However, some might argue that in the more recent revisions ('79 BCP in TEC, BAS in Canada, even Common Worship in CofE) that the traditional Anglican corpus is less formative than in prior Prayer Books (e.g. TEC's 1928).

    Kevin Montgomery

  4. We had a course in Anglican Identity at Seabury-Western, under Tim Sedgwick. Strangely enough, it fell under his discipline of Ethics. The first thing we had to do as a class was to agree on what the basic "fence posts" of an anglican identity were - we had to all agree, was the key. We came up with four basics for anglican identity. The following year I checked with the class behind me on their agreed norms for anglican identity - they had five; I think three of them were the same as ours.

    From the class's agreed upon norms for identity, we each had to write papers on three major Anglican figures, names provided by Tim Sedgwick, exploring how their stretching of identity was still within the bounds of the norms upon which we had agreed. I don't remember the first two, short papers I did, but my major paper was on Desmond Tutu. I remember one of the Anglicans we could choose was William Stringfellow, another a really edgy woman, a socialist I think, whose name I've forgotten.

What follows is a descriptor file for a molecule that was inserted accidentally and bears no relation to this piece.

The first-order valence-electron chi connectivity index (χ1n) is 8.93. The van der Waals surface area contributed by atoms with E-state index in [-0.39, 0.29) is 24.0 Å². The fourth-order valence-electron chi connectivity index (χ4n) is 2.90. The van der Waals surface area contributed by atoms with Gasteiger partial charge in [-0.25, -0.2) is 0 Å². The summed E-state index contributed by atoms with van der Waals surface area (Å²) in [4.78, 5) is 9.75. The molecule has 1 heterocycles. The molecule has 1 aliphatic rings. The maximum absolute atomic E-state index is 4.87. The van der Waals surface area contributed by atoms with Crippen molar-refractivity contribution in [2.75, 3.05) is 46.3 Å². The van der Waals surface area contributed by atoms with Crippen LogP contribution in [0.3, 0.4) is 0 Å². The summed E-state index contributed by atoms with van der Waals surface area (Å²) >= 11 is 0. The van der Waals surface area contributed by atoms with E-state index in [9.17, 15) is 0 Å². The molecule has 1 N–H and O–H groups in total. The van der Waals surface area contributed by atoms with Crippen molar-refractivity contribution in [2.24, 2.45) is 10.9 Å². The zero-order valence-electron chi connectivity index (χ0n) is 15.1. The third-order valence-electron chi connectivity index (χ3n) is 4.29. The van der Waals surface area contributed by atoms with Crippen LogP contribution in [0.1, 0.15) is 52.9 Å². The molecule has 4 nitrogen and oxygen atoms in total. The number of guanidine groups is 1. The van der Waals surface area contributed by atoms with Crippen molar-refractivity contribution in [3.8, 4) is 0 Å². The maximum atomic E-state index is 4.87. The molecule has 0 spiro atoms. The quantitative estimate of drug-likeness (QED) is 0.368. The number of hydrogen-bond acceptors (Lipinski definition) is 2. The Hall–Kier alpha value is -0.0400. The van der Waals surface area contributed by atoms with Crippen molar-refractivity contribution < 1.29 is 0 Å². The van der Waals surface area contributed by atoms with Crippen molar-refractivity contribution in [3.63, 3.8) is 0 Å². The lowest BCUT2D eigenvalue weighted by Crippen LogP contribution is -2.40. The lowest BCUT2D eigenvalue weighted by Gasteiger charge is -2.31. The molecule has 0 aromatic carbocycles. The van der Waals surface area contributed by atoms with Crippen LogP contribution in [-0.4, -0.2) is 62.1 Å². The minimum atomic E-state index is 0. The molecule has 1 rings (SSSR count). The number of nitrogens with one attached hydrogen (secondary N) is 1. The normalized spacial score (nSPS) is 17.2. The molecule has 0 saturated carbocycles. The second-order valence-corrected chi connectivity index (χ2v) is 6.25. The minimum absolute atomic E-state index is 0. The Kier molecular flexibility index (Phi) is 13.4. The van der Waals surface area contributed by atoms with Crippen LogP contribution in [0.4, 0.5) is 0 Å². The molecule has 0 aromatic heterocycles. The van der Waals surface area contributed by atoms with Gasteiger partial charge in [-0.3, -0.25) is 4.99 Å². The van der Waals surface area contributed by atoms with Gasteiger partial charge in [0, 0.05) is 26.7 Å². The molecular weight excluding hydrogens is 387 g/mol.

Mark, remember that the delicious coffee is dehydrating, and at that altitude you must stay hydrated in order not to get altitude sickness. Enjoy, and keep well.
    Peace, Lois Keen

  5. Mark, as a priest who shares a common vision I've quietly read your blog for a long time without comment. Thank you for your ongoing willingness to tackle these tough issues and bring out important news. There is one thing I'd like to point out as a suggestion. Modernism, an invention of the enlightenment, is coming to an end. We've seen this coming since Lauren Mead published The Once and Future Church. What will replace it is unknown, but some forward thinkers like Brian McLaren who make an appeal for a "generous orthodoxy" would argue that conflicts like the one we're embroiled in are more about the norms of modernity and the emerging theology/culture of post-modernity battling it out. It strikes me that the Anglicanism you articulate is, in fact, a thoroughly post-modern form and perhaps the use of modern in your piece is unhelpful.

  6. The stuff about only one jurisdiction in an area should probably be run past someone like Bishop Whalon. I don't think we want to make the situation in Europe any more complicated than it already is, and I'm not entirely sure that all the Anglican churches in Europe are happy with the overlapping jurisdictions there.


  7. Mike..you are right, I was at the moment reading Octavio Paz's Nobel Prize lecture and there he uses modernity in another sense. I was off on a tangent. (Gee, that happens sometimes.)

    Jon: yes the situation in Europe is not too happy at times, but everybody knows it is there and there is an ongoing attempt to deal with it. More importantly there is not the sense of overlapping jurisdictions between groups that are at war with one another. Some even argue that there is no overlap, but rather ongoing willingness to letting the historical accident of chaplaincies and the extra provincial diocese in Spain and Portugal simply be. These are three dioceses (Europe, Spain and Portugal) and one convocation that are all Anglican and consider each other Anglican.